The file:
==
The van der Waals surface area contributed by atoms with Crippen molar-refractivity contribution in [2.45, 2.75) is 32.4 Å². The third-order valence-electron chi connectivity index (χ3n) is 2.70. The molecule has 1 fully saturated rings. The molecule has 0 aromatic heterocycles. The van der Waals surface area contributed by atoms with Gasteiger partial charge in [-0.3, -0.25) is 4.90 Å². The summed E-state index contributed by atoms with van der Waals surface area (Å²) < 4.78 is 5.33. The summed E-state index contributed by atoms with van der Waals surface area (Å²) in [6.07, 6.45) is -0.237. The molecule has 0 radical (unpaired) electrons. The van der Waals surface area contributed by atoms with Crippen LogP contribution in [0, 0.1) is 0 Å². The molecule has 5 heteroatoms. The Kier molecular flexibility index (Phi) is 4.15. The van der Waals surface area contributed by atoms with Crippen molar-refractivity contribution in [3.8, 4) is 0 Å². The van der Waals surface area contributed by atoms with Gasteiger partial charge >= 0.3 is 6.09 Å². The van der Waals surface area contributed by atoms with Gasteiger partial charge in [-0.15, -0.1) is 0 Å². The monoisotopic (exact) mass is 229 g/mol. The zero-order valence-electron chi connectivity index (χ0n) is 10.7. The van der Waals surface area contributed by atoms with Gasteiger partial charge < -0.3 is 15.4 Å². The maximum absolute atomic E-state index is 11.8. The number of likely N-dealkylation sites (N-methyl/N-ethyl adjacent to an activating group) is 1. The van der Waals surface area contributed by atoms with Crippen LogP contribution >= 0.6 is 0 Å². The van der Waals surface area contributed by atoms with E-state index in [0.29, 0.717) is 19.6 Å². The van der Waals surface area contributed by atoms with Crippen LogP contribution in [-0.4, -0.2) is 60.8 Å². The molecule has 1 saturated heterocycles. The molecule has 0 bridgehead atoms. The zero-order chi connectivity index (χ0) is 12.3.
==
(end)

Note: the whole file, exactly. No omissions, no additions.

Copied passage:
The van der Waals surface area contributed by atoms with Crippen molar-refractivity contribution in [2.45, 2.75) is 32.4 Å². The third-order valence-electron chi connectivity index (χ3n) is 2.70. The molecule has 1 fully saturated rings. The molecule has 0 aromatic heterocycles. The van der Waals surface area contributed by atoms with Gasteiger partial charge in [-0.3, -0.25) is 4.90 Å². The summed E-state index contributed by atoms with van der Waals surface area (Å²) < 4.78 is 5.33. The summed E-state index contributed by atoms with van der Waals surface area (Å²) in [6.07, 6.45) is -0.237. The molecule has 0 radical (unpaired) electrons. The van der Waals surface area contributed by atoms with Crippen LogP contribution in [0, 0.1) is 0 Å². The molecule has 5 heteroatoms. The Kier molecular flexibility index (Phi) is 4.15. The van der Waals surface area contributed by atoms with Crippen molar-refractivity contribution in [3.8, 4) is 0 Å². The van der Waals surface area contributed by atoms with Gasteiger partial charge >= 0.3 is 6.09 Å². The van der Waals surface area contributed by atoms with Gasteiger partial charge in [-0.15, -0.1) is 0 Å². The monoisotopic (exact) mass is 229 g/mol. The zero-order valence-electron chi connectivity index (χ0n) is 10.7. The van der Waals surface area contributed by atoms with Gasteiger partial charge < -0.3 is 15.4 Å². The maximum absolute atomic E-state index is 11.8. The number of likely N-dealkylation sites (N-methyl/N-ethyl adjacent to an activating group) is 1. The van der Waals surface area contributed by atoms with Crippen LogP contribution >= 0.6 is 0 Å². The van der Waals surface area contributed by atoms with E-state index in [0.29, 0.717) is 19.6 Å². The van der Waals surface area contributed by atoms with Crippen LogP contribution in [-0.4, -0.2) is 60.8 Å². The molecule has 1 saturated heterocycles. The molecule has 0 bridgehead atoms. The zero-order chi connectivity index (χ0) is 12.3.